Congressional Democrats are asking regulators whether they explored possible risks connected to Bank of America Corp. (BAC)’s moving of derivatives from Merrill Lynch into its deposit-taking unit after a credit downgrade.
Eighteen lawmakers signed onto letters from Representative Brad Miller and Senator Sherrod Brown seeking information about whether agencies consulted on the transfer considered the potential impact on the bank’s health and customer accounts.
“Because of the favored treatment of derivative contracts in receivership, it appears highly likely that losses on derivatives would result in losses to insured deposits ultimately borne by taxpayers,” Miller wrote in his letter, which was signed by eight House Democrats. The transfers were first reported by Bloomberg News on Oct. 18.
Democratic lawmakers, many of whom sought Dodd-Frank Act amendments to wall off banks’ customer deposits from risky businesses such as derivatives trading, are pressing the Financial Stability Oversight Council for information on its role and oversight of the transaction.
Bank of America, based in Charlotte, North Carolina, transferred derivatives after a September downgrade by Moody’s Investors Service spurred some partners of the bank’s Merrill Lynch brokerage unit to ask that contracts be moved to the higher-rated retail bank, according to people familiar with the transactions.
Bank of America Response
“Bank of America serves clients’ needs, including with cash and derivatives instruments, through many of its affiliates, including the bank,” Jerry Dubrowski, a Bank of America spokesman, said today in an e-mail. “This is permissible in the current regulatory environment, and it is not expected to significantly change with the implementation of Dodd-Frank.”
Bank of America doesn’t hold derivatives in its deposit-taking arm to the degree that major competitors do, said Dubrowski. The firm held about $53 trillion, or 71 percent of the company’s total derivatives, in a deposit unit as of June 30, according to data compiled by the Comptroller of the Currency. That compares with a JPMorgan Chase & Co. deposit- taking entity, which contained 99 percent of the New York-based firm’s $79 trillion of notional derivatives.
Moving derivatives contracts between units of a bank holding company is restricted under Section 23A of the Federal Reserve Act, which is designed to keep lenders’ affiliates from benefiting from federal subsidies and protect banks from excessive risk originating at non-bank affiliates.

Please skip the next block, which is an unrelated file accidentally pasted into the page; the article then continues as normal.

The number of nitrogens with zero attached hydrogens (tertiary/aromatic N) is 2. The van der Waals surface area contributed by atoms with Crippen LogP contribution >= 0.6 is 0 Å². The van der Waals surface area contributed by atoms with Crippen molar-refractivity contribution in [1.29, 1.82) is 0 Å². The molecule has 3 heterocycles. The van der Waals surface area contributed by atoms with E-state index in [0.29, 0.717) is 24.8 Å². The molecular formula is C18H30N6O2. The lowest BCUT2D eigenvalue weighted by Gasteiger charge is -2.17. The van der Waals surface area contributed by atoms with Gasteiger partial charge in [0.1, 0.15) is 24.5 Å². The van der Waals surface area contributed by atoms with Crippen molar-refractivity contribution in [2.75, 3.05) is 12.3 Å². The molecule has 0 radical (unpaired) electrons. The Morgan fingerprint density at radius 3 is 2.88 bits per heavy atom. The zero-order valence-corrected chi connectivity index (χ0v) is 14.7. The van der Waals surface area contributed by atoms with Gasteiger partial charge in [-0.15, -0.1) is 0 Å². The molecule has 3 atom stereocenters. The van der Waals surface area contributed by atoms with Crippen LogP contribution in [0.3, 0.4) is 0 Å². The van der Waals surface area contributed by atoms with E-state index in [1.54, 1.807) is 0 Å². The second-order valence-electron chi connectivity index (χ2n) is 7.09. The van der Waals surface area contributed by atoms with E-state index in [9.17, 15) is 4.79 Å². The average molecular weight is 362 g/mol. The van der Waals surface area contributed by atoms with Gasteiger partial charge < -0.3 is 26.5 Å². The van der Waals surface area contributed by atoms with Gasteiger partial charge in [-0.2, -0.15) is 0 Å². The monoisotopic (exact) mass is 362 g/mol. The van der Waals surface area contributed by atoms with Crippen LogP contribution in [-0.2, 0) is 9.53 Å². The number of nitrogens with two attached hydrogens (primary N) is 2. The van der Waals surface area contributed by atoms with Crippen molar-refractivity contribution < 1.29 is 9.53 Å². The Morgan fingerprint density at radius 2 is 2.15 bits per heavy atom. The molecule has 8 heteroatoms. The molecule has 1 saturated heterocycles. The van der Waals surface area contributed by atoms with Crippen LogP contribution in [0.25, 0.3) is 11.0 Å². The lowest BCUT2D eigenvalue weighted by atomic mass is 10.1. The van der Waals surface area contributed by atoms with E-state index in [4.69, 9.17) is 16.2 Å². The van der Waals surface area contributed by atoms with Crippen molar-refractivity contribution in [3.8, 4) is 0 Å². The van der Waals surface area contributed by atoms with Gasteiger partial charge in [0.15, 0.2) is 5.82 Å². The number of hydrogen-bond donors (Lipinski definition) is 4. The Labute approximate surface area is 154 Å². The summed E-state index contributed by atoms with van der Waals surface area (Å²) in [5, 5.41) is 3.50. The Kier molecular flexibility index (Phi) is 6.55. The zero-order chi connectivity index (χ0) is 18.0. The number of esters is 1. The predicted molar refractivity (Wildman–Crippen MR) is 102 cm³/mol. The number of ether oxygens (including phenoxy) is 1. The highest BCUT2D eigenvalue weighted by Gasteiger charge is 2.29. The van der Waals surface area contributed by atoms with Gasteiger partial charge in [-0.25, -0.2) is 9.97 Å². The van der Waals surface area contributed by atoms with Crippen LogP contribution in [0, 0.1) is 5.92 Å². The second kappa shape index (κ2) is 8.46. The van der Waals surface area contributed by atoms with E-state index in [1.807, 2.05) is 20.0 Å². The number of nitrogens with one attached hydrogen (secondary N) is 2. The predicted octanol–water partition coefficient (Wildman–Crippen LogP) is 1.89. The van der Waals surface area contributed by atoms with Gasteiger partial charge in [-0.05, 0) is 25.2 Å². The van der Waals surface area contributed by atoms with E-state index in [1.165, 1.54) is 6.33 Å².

Miller’s letter, which was sent to Treasury Secretary Timothy F. Geithner and members of the oversight council, asks regulators about the quality of the transferred portfolio, as well as a price for the derivatives book if it was considered by the Fed to be an asset purchase. It also asks whether Bank of America made proprietary risk models available to regulators and whether there was exposure to Europe’s debt crisis.
Brown’s letter, dated today and signed by 10 senators including Carl Levin, the Michigan lawmaker who leads the Permanent Subcommittee on Investigations, sought similar information and questioned whether the Fed explicitly granted an exemption and whether the transfer was legal.
“This provides an additional safety net subsidy for one of the biggest derivatives dealers that is contrary to not only the principles, and potentially the strictures, of the Dodd-Frank Act, but also the original intent of the Federal Reserve Act and the Federal Deposit Insurance Act,” Brown wrote in the letter to Fed Chairman Ben S. Bernanke, Acting Federal Deposit Insurance Corp. Chairman Martin J. Gruenberg and Acting Comptroller of the Currency John Walsh.
Andrew Gray, a spokesman for the FDIC, declined to comment on the letters. Barbara Hagenbaugh, a spokeswoman for the Fed, said in an e-mail that the central bank had received the letters and would respond. Dean DeBuck, a spokesman for the OCC, didn’t have immediate comment on the letters.
Separating complex transactions from FDIC-insured savings has been a cornerstone of U.S. regulation for decades, including Dodd-Frank, the regulatory overhaul enacted last year. Bank of America’s transfer prompted some lawmakers to push for stronger rules than were included in that sweeping law.
Senator Bernie Sanders, a Vermont Independent who supported legislation to separate trading operations from commercial banking, said the transaction is a “perfect example why we should break up too-big-to-fail financial behemoths.”
“If federal regulators give the green light to Bank of America to move its risky derivative schemes it acquired from Merrill Lynch into its federally insured commercial banking subsidiary that would be outrageous,” Sanders said.
Representative Maurice Hinchey, a New York Democrat who pushed to require splitting commercial and investment banking, said Bank of America’s actions underline a lost opportunity.
“What Bank of America is doing is perfectly legal -- and that’s the problem,” Hinchey said.
Hinchey is among more than 40 House lawmakers who have signed on to a bill that would reinstate the Glass-Steagall Act, the Depression-era law that enforced separation of depository institutions from investment operations before it was partially repealed in 1999.
“The FDIC is in effect being forced to insure Wall Street’s risk-taking,” Hinchey said in a statement. “This is the opposite of capitalism -- the risks are socialized and the benefits are privatized.”
Senators John McCain, an Arizona Republican, and Maria Cantwell, a Washington Democrat, lobbied last year for a Senate floor vote to reinstate Glass-Steagall. The amendment never got a vote. Cantwell was among the senators signing Brown’s letter.